McCarthy is under the gun as the House returns for a spending fight
By Carl Hulse
Speaker Kevin McCarthy’s job is on the line as the House returned Tuesday to confront a funding impasse that could lead to a government shutdown or a challenge to the California Republican’s hold on the top post in the House.
Far-right Republicans are refusing to back a measure to keep the federal government funded past Sept. 30 without substantial spending cuts and stringent new border policies that stand little chance of becoming law. They are also threatening to depose McCarthy should he turn to Democrats for assistance in scrounging together the votes he needs to avoid a shutdown.
Intensifying the pressure, Rep. Matt Gaetz, R-Fla., a frequent critic of the speaker, was planning to deliver a floor speech Tuesday outlining the arch-conservative case against McCarthy, laying the groundwork for a potential move to oust him. The criticism was to cover what Gaetz and others see as McCarthy’s failure to live up to promises he made to win the speakership, including his handling of the budget process and ongoing investigations of President Joe Biden and his family.
“Stay tuned,” Gaetz said Monday night when reached for comment, declining to elaborate.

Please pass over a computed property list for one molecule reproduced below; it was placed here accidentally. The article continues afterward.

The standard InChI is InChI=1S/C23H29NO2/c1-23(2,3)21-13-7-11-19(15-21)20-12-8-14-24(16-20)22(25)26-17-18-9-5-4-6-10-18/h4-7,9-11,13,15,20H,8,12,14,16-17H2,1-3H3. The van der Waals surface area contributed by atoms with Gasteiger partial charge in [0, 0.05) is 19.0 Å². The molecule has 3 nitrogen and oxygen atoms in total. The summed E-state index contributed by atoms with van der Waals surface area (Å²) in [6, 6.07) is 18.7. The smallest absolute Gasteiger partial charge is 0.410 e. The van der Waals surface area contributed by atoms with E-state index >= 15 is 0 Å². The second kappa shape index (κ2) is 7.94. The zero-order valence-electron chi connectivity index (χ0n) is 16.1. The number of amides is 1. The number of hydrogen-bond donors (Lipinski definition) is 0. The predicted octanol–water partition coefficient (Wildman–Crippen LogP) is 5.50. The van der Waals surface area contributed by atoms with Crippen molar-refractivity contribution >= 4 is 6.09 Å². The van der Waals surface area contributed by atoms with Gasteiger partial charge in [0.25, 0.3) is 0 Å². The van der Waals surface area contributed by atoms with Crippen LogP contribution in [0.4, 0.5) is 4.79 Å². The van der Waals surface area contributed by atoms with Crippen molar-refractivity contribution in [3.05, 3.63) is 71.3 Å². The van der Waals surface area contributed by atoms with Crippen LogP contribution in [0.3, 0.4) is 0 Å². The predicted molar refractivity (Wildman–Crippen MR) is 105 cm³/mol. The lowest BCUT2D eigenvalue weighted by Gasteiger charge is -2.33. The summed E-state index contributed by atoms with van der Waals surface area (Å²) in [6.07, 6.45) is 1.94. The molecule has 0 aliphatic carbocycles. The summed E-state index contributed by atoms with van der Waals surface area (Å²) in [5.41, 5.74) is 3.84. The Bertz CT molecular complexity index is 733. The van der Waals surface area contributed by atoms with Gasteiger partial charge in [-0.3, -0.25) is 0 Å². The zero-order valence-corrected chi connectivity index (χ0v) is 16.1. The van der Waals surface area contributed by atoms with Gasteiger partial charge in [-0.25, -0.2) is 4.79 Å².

Members of the ultraconservative Freedom Caucus were also planning a public event Tuesday to vent their discontent with the spending landscape.
“The American people expect us to actually fight for them,” Rep. Chip Roy, R-Texas, a member of the Freedom Caucus, told reporters at the Capitol on Monday. “And speaking as a Texan, I can’t just sit here and rubber-stamp the status quo.”
With Roy and others railing against plans to temporarily extend funding while the House and the Senate consider yearlong spending bills, McCarthy faces his most serious leadership test since May, when opposition from the hard right forced him to turn to Democrats to suspend the federal debt ceiling and avoid an economically calamitous default. Right-wing Republicans were irate at the bipartisan compromise, saying the spending levels were far too high.
McCarthy, who made a series of major concessions to the right wing to win their support to become speaker, faced a brief internal rebellion after the debt deal, but managed to hold on to his post. Now, members of the same faction are warning that he may not survive if he resorts to the same tactics.
“I think there’s a perfect storm brewing in the House in the near future,” Rep. Ken Buck, R- Colo., said Sunday on MSNBC.
On the eve of the House’s return, White House officials said Monday that Biden would veto a Pentagon spending measure the chamber is to consider this week. The veto threat assailed House Republicans for proposing to cut spending below the levels agreed to in the Fiscal Responsibility Act negotiated this year between the speaker and the president.
“House Republicans had an opportunity to engage in a productive, bipartisan appropriations process,” the White House veto statement said, “but instead, with less than a month before the end of the fiscal year, are wasting time with partisan bills that cut domestic spending to levels well below the F.R.A. agreement and endanger critical services for the American people.”